Recovery From Surgery for Managing Hydrocephalus with a Third Ventriculostomy in Children
Monitored recovery: The fact that the ventricle has been accessed and open to atmospheric pressure during the surgery means that the patient’s ICP was zero at the time of closure of the surgical wound. If the subarachnoid spaces are not competent to handle the new demand to circulate CSF to the arachnoid villi and other points or resorption into the blood, then ICP can build with the patient becoming symptomatic. Consequently, patients undergoing a ETV should be in a monitored setting for the first night after surgery so that this problem will be identified in a time frame where it can be safely treated.
IV fluids and diet: A significant number of individuals undergoing a ETV experience nausea and vomiting after surgery, particularly if they had increased ICP preoperatively. Treatment is IV fluids for hydration and antiemetics. This problem usually resolves within 48 hours.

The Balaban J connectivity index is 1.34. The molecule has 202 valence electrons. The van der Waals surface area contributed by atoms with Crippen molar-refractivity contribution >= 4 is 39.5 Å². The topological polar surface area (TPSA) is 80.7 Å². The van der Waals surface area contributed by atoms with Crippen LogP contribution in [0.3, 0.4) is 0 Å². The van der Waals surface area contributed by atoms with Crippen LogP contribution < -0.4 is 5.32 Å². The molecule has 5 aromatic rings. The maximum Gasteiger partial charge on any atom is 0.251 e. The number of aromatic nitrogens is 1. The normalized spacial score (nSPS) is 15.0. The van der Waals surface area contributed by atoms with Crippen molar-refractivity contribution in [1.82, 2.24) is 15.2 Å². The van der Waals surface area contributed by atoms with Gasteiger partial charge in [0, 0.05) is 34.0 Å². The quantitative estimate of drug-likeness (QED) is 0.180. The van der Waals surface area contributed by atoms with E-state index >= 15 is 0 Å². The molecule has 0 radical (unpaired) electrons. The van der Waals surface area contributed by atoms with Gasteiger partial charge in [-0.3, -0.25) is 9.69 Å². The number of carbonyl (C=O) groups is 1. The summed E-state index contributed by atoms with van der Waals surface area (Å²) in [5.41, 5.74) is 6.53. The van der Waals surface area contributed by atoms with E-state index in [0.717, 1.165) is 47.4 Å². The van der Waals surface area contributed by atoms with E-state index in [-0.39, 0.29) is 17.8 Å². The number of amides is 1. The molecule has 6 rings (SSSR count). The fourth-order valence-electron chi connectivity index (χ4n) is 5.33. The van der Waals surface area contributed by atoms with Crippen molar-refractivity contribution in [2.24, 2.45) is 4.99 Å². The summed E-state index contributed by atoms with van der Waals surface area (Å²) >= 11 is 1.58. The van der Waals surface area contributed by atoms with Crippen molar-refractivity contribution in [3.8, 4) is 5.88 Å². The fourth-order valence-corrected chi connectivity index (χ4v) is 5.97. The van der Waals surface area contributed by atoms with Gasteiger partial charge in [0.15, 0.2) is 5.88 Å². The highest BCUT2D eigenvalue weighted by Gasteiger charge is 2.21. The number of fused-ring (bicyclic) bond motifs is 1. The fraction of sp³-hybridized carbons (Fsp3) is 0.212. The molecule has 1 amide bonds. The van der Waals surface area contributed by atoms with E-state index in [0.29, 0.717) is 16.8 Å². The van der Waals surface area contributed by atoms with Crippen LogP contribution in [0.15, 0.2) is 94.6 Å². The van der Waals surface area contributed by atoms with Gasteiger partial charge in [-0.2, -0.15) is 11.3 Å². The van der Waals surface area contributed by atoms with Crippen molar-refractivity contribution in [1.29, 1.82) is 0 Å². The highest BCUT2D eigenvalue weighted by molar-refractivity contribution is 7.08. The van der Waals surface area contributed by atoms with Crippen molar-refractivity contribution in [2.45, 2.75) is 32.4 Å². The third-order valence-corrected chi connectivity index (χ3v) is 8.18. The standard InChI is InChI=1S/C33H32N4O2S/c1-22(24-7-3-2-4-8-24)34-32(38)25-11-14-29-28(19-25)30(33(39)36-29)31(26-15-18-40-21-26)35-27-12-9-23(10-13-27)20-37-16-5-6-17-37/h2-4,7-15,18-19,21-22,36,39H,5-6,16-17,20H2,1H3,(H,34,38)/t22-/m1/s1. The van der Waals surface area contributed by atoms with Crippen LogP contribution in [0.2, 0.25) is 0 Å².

Weaning off EVD: Some patients require a period of support with intermittent drainage of CSF as they open their subarachnoid spaces in order to handle the new CSF flow from the ETV. Weaning the patient from a CSF drain can be done by gradually increasing the resistance to drainage by raising the drainage bag or intermittently clamping the drain.
Imaging: The ventricles will not equilibrate for months after a ETV. Consequently, the main reason for scanning in the immediate postoperative period is to evaluate new or persisting symptoms. Baseline scans to document where the ventricle sizes have equilibrated should be done 3–6 months or longer after the ETV is performed.
Nausea and vomiting: Nearly 50% of patients undergoing an ETV experience nausea and vomiting for hours to several days after the procedure. Management is with IV fluids and bed rest.
Headaches: Air and blood in the ventricles can cause headaches of varying severity. Headaches are managed with routine analgesics.